Finally, we need to add hook size into the equation. In many cases, this is a variable you can easily control simply by choosing the hook or lead-head size. But not always. Many modern soft plastics are molded with a hook, sometimes weighted and sometimes not weighted, inside the plastic itself. This allows you to tie them directly to your line as opposed to using a jig head or rigging a separate hook, and often, these lures are a good choice. But if their hooks are inappropriately sized to the jaws of the fish you're trying to catch, you may suddenly discover that a large number of the soft plastics in your tackle box are poor choices for the situation at hand.

The solution is simple: While these prehooked plastics do have a place in your arsenal, you shouldn't depend on them for complete coverage. Every angler who uses soft plastics should have a selection of tails, hooks, and jig heads or split shot that allows you to mix, match, and even semi-customize your offering so they can be adapted to different situations on the fly.

Shaping The Debate

Along with size and color patterns, the shape of a plastic lure has a huge impact on where and when it will prove effective. Setting aside plastics that are molded to mirror a live creature, like worms, crickets, or leeches, there's a number of standard-issue plastic shapes with which you need to be familiar: paddle tails and fish tails, designed to "swim" through the water when steadily being retrieved; screw tails, which corkscrew through the water as they're retrieved; and straight tails, which "swim" when the angler adds action by jerking the rod tip a bit.

The first two types don't need much added input from the angler and are ideal for use by beginners. Simply hand them the rod, teach them how to cast out and reel in, and they have a good shot at hooking up. Paddle tails may have an advantage in that many anglers believe the thrumming that the tail creates as it wigwags back and forth generates vibrations that fish can home in on. The downside to paddle tails, however, is that if you try to impart added action by working your rod tip, many of these lures will turn sideways or wobble in an unnatural way.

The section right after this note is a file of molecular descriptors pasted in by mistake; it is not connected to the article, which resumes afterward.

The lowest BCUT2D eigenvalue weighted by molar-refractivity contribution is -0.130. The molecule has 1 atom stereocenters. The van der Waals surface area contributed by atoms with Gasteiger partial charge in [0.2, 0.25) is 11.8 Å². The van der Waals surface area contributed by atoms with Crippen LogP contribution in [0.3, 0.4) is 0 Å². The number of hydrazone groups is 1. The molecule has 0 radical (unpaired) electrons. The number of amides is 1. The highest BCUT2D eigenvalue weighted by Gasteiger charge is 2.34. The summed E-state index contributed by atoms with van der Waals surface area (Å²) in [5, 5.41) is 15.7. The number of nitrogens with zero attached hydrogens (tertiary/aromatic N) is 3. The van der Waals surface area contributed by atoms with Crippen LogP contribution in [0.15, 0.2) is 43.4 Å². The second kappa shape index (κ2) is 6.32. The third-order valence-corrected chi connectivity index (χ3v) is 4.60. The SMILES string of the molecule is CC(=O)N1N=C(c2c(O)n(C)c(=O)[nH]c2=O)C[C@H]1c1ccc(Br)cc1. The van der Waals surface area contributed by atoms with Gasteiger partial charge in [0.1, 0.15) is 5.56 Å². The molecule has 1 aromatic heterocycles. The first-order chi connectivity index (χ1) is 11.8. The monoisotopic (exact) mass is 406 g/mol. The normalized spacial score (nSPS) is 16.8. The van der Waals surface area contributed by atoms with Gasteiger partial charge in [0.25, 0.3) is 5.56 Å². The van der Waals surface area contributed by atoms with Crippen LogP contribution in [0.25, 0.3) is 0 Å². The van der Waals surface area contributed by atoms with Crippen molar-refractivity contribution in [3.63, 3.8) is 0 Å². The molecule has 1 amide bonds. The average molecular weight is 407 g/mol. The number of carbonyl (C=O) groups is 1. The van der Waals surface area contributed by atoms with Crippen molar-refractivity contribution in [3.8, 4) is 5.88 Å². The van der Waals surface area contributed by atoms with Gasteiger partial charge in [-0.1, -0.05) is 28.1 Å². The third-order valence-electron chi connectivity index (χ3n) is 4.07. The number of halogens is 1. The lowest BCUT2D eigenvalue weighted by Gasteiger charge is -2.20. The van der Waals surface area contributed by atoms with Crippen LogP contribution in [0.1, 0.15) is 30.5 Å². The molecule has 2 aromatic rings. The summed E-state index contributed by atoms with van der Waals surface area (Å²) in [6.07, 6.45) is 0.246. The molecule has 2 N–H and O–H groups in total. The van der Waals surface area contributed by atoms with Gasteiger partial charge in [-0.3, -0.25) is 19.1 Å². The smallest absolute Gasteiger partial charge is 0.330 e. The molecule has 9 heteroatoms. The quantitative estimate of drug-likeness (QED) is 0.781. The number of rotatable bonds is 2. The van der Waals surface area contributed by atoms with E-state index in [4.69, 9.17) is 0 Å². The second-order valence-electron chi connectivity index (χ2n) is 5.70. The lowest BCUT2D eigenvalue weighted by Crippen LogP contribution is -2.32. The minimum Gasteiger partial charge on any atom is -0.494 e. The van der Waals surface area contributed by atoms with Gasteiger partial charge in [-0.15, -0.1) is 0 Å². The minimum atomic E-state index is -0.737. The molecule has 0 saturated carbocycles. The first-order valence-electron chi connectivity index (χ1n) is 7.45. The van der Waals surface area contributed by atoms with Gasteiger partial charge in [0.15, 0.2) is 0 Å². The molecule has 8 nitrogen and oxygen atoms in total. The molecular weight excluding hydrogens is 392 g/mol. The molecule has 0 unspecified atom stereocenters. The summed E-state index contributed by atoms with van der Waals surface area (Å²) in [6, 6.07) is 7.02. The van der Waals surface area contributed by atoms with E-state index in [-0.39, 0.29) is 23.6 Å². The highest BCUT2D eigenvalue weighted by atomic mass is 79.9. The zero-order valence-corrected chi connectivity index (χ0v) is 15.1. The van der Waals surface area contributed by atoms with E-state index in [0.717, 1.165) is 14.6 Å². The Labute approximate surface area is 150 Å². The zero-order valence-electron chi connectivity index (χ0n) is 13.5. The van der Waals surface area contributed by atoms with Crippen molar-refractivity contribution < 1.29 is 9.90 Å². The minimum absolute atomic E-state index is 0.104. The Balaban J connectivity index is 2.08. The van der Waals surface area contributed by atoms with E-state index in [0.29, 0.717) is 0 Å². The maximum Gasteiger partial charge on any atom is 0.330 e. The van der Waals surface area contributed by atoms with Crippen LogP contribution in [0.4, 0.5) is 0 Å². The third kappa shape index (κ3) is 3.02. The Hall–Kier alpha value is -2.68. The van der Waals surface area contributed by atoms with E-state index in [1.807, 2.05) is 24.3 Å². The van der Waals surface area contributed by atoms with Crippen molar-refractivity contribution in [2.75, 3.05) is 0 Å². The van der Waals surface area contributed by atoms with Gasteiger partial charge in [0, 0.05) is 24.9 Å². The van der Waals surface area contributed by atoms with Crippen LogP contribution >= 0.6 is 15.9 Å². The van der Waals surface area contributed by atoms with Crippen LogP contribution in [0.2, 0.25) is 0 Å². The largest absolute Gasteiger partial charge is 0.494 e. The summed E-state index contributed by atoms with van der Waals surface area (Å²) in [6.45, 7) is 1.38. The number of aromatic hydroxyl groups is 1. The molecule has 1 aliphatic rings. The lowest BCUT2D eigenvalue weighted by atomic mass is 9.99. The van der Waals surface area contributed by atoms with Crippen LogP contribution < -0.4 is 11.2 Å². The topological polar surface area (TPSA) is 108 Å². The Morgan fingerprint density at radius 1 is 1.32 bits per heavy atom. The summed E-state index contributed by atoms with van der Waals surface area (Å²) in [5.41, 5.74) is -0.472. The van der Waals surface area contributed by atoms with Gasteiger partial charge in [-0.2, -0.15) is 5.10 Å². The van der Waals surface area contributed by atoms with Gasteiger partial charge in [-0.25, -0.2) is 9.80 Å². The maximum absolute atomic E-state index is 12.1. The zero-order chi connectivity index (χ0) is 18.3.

In some circumstances, screw tails have a different advantage in that they not only create some action merely by moving through the water but that you can also add a lot of action by jerking the rod tip as you retrieve, with no ill effects.

Bass Kandy Delight lureStraight tails, like this Bass Kandy Delight, require some added input from the angler to be effective — but they're among the most versatile soft plastics on the market.

Straight tails, however, require some serious finesse on the part of the angler. If you simply retrieve these lures at a steady pace, they'll look more or less like a stick moving through the water; the angler has to give the rod tip rhythmic pumps and twitches to make the lure come alive. Done properly, the extra work is worth the effort. It's possible to make a straight tail swim, dance, and look completely animated underwater. And thanks to its long, slender, fast-sinking shape, it's more versatile than many other soft plastics.

Beyond these three basic shapes and the plastics molded to look like living creatures, there are a plethora of plastics that have unique and rather wacky shapes and appendages. Remember those "creatures" we mentioned earlier, like the Crazy Legs Chigger Craw? They most certainly resist easy categorization. That's not to say that they won't be effective at certain times, in certain places. But for most anglers, when they're armed with the knowledge above, trying to choose the best soft plastic lure won't be such a nightmare.

The Color Conundrum

Floures green lureSimple solid and two-tone color combinations are generally effective.

We hope that back in the December issue you read "Lures From The Fish's Point Of View," which delved into the best practices for choosing the proper color of lure on any given day. While all the factors discussed in that article hold true, when it comes to soft plastics, there's an added twist: Many are molded with radical color variations, flecks of glitter, and other visual enhancements embedded in the plastic.

How should this affect your choices? For starters, remember that the vast majority of fishing lures are designed first and foremost to attract fishermen, not fish. Lure companies exist to make a profit, and if they can sell more lures by inventing some zany-looking color pattern and giving it a catchy name like Electric Chicken or Pepper Frog (both real examples), they will. Don't be taken in by these wacky creations, and remember that what grabs your eye in the tackle shop isn't necessarily what will fool the fish into striking.

That's not to say that some crazy-looking lure with bubblegum pink swirling through black and red checkers will never prove effective; you never know what's going to work. By all means, give Electric Chicken a try. (Though we note that different manufacturers use this name to describe color patterns ranging from pink and green to red and blue to solid lavender with polka dots). But as a rule of thumb, solids and two-tone color combinations that look more or less normal, often coupled with jig heads that add contrast, are more likely to be effective than the wacky stuff. 

— Published: June/July 2017